Instead of treating the rivers with a “do-not-disturb” approach, the project encourages curiosity and engagement. Text the rivers now by sending “EastRiver” or “BronxRiver” to 41411. Texting the fish. Calibrating the lighting. Toward the Sentient City: Amphibious Architecture. Project Presentation: Amphibious Architecture. GSAPP. David Benjamin Interview, 09/17/09. Arquitecto crea materiales de construcción sustentables usando hongos y bacterias. Hongos, bacterias y plantas son algunos de los organismos vivos que David Benjamin usa para fabricar ladrillos o plásticos e inspirar su trabajo en ”arquitectura viviente”.

Arquitecto crea materiales de construcción sustentables usando hongos y bacterias

(El Mercurio) Contrastando con los rascacielos de acero y cristal que se alzan en Nueva York, en el exterior del Museo de Arte Moderno de esa ciudad (MoMA PS1) se levantó en junio pasado una particular estructura construida con 10 mil ladrillos artesanales fabricados con una impensable mezcla de hongos y desechos de maíz. Bautizado como Hy-Fi -nombre que remite a las hifas o filamentos que conforman la estructura de los hongos- en su interior los visitantes podían cobijarse del sol veraniego bajo una sombra refrescante y salpicada de rayos de luz. El patio del MoMA se inundaba, además, de un suave aroma campestre.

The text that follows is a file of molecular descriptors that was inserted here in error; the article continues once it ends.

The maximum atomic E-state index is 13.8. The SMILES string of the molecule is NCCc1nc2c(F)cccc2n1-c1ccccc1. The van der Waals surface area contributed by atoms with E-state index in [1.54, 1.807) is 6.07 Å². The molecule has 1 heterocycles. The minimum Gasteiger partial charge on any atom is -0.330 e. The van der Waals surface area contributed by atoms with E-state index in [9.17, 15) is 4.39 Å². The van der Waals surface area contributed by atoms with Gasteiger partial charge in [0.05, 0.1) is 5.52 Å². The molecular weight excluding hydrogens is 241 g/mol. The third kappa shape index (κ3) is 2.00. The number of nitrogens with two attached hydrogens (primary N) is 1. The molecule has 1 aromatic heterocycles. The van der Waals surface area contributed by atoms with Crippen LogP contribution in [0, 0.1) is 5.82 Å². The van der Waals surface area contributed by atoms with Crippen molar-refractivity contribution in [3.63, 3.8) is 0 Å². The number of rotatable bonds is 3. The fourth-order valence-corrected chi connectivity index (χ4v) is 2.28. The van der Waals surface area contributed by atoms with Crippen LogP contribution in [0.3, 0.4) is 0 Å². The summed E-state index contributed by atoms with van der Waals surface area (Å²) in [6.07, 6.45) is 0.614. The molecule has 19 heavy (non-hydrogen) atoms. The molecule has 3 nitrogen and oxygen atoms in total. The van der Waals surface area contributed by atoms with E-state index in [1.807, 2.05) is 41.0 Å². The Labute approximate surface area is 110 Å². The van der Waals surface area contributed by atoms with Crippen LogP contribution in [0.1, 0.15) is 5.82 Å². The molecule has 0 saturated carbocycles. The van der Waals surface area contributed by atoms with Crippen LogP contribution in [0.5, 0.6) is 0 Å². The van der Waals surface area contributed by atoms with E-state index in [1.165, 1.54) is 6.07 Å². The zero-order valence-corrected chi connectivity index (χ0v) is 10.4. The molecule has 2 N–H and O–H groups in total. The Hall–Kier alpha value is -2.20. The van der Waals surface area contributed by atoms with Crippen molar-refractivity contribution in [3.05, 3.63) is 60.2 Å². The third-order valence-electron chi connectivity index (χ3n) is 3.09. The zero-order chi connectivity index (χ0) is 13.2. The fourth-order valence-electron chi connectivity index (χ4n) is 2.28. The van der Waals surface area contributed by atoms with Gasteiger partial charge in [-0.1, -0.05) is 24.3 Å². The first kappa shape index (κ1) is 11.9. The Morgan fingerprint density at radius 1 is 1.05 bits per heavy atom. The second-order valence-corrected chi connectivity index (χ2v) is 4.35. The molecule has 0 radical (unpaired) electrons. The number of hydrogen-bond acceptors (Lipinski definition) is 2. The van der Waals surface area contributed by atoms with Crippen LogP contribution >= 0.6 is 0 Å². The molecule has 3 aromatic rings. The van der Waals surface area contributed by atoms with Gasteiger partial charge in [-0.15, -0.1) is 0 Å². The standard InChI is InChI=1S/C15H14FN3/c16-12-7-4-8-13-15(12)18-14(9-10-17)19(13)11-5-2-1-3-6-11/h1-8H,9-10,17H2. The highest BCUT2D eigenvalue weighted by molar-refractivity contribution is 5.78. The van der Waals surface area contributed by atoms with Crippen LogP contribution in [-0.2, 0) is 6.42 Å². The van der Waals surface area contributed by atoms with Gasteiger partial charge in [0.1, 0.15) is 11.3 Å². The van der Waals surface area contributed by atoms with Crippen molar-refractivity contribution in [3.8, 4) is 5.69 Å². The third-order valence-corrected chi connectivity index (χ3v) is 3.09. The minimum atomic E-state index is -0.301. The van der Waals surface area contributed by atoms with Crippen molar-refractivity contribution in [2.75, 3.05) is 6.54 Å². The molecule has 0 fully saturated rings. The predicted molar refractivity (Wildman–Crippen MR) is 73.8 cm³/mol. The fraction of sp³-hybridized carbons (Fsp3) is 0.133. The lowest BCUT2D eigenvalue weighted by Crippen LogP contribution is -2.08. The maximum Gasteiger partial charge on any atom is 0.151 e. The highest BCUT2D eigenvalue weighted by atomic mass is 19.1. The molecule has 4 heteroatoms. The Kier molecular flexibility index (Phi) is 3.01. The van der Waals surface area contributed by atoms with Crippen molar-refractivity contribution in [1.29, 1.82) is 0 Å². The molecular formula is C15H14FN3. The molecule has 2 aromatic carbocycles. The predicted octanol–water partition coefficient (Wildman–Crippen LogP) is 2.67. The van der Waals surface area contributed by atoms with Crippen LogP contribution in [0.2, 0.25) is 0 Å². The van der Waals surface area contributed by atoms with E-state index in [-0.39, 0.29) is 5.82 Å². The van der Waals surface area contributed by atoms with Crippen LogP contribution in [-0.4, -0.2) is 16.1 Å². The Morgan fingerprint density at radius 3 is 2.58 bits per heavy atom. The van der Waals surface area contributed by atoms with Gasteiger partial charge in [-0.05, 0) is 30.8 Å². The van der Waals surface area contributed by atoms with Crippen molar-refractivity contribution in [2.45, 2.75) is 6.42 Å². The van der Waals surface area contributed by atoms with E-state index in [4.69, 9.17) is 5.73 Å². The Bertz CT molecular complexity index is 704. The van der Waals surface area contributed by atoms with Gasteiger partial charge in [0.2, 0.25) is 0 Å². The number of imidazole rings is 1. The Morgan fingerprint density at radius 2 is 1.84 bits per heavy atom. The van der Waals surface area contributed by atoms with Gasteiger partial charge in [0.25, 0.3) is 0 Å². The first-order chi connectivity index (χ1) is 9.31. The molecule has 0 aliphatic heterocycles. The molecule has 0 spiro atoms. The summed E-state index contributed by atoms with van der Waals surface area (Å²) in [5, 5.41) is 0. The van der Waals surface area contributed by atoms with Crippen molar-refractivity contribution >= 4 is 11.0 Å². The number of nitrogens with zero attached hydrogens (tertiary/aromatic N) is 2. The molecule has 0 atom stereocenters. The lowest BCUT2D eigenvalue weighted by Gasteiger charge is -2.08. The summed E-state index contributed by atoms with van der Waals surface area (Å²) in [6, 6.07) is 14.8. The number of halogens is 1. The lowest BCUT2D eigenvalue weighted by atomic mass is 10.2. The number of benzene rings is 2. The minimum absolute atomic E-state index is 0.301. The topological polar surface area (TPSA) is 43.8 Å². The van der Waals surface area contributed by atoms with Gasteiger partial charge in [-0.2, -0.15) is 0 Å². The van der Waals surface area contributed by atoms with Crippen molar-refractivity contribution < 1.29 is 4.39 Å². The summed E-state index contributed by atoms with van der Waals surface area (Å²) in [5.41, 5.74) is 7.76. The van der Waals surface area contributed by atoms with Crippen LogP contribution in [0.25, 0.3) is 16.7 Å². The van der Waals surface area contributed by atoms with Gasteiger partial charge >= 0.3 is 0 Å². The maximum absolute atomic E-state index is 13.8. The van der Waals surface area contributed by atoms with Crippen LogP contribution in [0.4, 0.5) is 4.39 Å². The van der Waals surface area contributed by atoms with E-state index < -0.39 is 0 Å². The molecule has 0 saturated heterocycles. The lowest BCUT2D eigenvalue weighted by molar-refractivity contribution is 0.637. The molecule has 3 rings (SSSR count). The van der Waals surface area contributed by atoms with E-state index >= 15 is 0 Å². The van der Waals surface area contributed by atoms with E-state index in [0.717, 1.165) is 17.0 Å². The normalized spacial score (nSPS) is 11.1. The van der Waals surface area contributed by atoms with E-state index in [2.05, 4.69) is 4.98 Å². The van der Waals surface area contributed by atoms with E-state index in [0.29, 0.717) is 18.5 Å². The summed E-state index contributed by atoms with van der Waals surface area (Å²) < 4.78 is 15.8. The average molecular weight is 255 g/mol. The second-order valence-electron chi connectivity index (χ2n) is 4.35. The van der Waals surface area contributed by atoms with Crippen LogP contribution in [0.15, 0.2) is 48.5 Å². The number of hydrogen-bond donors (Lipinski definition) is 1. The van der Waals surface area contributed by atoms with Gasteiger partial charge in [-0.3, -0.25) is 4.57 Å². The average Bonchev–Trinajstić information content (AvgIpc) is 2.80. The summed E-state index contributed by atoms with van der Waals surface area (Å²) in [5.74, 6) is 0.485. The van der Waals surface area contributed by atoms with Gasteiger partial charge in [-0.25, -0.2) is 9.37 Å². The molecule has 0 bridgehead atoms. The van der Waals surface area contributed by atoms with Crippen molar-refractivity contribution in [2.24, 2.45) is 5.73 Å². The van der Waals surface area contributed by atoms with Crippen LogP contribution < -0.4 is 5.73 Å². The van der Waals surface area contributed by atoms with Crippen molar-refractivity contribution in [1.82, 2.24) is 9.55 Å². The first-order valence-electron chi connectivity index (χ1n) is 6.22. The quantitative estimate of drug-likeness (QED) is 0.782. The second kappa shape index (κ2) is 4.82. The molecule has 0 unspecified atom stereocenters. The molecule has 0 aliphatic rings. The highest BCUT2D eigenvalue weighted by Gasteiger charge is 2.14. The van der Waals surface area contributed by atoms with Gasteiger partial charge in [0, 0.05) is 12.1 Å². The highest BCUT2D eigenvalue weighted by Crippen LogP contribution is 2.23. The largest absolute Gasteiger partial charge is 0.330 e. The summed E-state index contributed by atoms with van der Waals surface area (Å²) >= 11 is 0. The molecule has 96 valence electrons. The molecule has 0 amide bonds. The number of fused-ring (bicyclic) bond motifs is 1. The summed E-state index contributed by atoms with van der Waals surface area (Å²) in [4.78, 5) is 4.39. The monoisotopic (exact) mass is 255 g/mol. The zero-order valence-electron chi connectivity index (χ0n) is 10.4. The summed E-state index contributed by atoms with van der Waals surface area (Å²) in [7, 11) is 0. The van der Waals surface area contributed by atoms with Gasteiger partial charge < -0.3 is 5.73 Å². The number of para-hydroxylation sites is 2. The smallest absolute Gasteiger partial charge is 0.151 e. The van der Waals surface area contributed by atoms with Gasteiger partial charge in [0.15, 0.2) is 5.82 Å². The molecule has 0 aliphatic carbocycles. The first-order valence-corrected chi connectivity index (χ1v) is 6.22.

Este edificio 100% orgánico y compostable ganó la versión 2014 del Programa de Jóvenes Arquitectos, que el museo organiza desde 1998. En polvo te convertirás Los ladrillos del Hy-Fi lo demuestran. Do-Future-David-Benjamin-1.jpg (JPEG Image, 1181 × 1181 pixels) - Scaled (84%) OCT.21 Conferencia David Benjamin y Fernan Federici. "Arquitectura Viva: Biología Sintética y Arquitectura" Martes 21, 15.00hrs.

OCT.21 Conferencia David Benjamin y Fernan Federici

Charlas Diseño Paramétrico y Biología Sintética en Arquitectura. Conferencia David Benjamin y Fernan Federici – Taller Al Cubo. “Arquitectura Viva: Biología Sintética y Arquitectura” Martes 21, 15.00hrs.

Conferencia David Benjamin y Fernan Federici – Taller Al Cubo

Salón Sergio Larraín David Benjamin Director de la oficina de arquitectura The Living, y director del Living Architecture Lab en la Universidad de Columbia (GSAPP). Fernan Federici Biólogo UC y Ph.D. en Ciencias Biológicas por la Universidad de Cambridge. Actualmente es investigador visitante en la Facultad de Ciencias Biológicas de la UC.

Su trabajo en conjunto une la biología sintética y la computación en la creación de estructuras vivas. Living. David Benjamin. Conferencias Arquitectura UC 2º Semestre 2014 / Santiago, Chile. Entrevista David Benjamin The Living. David Benjamin. En Nueva York, hace unos días se inauguró el proyecto Hy-Fi en los espacios de MoMA’s PS1, tras alzarse ganador de la décimo quinta edición del Young Architects Program (YAP). Diseñado por la oficina recientemente adquirida por Autodesk, The Living, el proyecto temporal se destaca por su construcción enteramente a partir de un innovador material orgánico y biodegradable: ladrillos armados a partir de desechos agrícolas mezclado con hongos recombinados para ser embalados en moldes, creciendo y adaptándose a la forma del bloque.

"Nuestra estructura desvía temporalmente el ciclo natural del carbono para producir un edificio que crece nada más que de la tierra y luego regresa a la tierra: sin desperdicios, sin energía y sin emisiones de carbono", justifica The Living.